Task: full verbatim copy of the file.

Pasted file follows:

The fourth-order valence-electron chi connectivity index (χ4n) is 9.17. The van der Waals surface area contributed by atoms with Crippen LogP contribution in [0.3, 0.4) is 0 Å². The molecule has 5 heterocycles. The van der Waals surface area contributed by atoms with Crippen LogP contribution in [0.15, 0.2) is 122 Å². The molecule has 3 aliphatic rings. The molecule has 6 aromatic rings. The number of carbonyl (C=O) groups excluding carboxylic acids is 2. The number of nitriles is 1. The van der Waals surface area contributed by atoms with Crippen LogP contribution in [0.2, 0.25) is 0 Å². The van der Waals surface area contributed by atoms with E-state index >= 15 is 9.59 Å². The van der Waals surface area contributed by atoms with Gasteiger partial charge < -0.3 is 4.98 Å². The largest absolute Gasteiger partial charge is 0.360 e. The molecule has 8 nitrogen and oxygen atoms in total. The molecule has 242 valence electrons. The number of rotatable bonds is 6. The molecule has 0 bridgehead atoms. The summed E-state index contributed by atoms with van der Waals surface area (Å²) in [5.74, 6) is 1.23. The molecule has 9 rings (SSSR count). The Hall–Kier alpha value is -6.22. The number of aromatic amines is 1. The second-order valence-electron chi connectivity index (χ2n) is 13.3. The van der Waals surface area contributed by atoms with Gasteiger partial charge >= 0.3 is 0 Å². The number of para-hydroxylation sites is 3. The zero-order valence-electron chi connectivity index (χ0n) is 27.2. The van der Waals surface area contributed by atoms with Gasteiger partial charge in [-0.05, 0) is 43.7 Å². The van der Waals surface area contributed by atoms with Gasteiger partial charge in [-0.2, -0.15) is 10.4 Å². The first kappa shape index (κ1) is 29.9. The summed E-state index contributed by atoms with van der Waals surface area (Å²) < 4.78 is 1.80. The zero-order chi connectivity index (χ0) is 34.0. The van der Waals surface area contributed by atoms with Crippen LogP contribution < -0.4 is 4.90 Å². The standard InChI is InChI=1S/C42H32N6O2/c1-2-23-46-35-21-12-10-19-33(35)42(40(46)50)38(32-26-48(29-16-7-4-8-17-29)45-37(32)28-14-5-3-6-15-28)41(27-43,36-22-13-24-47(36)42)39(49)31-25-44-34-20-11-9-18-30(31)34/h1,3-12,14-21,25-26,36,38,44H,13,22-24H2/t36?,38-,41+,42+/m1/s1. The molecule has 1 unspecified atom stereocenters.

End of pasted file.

The fourth-order valence-electron chi connectivity index (χ4n) is 9.17. The van der Waals surface area contributed by atoms with Crippen LogP contribution in [0.3, 0.4) is 0 Å². The molecule has 5 heterocycles. The van der Waals surface area contributed by atoms with Crippen LogP contribution in [0.15, 0.2) is 122 Å². The molecule has 3 aliphatic rings. The molecule has 6 aromatic rings. The number of carbonyl (C=O) groups excluding carboxylic acids is 2. The number of nitriles is 1. The van der Waals surface area contributed by atoms with Crippen LogP contribution in [0.2, 0.25) is 0 Å². The van der Waals surface area contributed by atoms with E-state index >= 15 is 9.59 Å². The van der Waals surface area contributed by atoms with Gasteiger partial charge < -0.3 is 4.98 Å². The largest absolute Gasteiger partial charge is 0.360 e. The molecule has 8 nitrogen and oxygen atoms in total. The molecule has 242 valence electrons. The number of rotatable bonds is 6. The molecule has 0 bridgehead atoms. The summed E-state index contributed by atoms with van der Waals surface area (Å²) in [5.74, 6) is 1.23. The molecule has 9 rings (SSSR count). The Hall–Kier alpha value is -6.22. The number of aromatic amines is 1. The second-order valence-electron chi connectivity index (χ2n) is 13.3. The van der Waals surface area contributed by atoms with Gasteiger partial charge >= 0.3 is 0 Å². The number of para-hydroxylation sites is 3. The zero-order valence-electron chi connectivity index (χ0n) is 27.2. The van der Waals surface area contributed by atoms with Gasteiger partial charge in [-0.05, 0) is 43.7 Å². The van der Waals surface area contributed by atoms with Gasteiger partial charge in [-0.2, -0.15) is 10.4 Å². The first kappa shape index (κ1) is 29.9. The summed E-state index contributed by atoms with van der Waals surface area (Å²) < 4.78 is 1.80. The zero-order chi connectivity index (χ0) is 34.0. The van der Waals surface area contributed by atoms with Crippen LogP contribution < -0.4 is 4.90 Å². The standard InChI is InChI=1S/C42H32N6O2/c1-2-23-46-35-21-12-10-19-33(35)42(40(46)50)38(32-26-48(29-16-7-4-8-17-29)45-37(32)28-14-5-3-6-15-28)41(27-43,36-22-13-24-47(36)42)39(49)31-25-44-34-20-11-9-18-30(31)34/h1,3-12,14-21,25-26,36,38,44H,13,22-24H2/t36?,38-,41+,42+/m1/s1. The molecule has 1 unspecified atom stereocenters.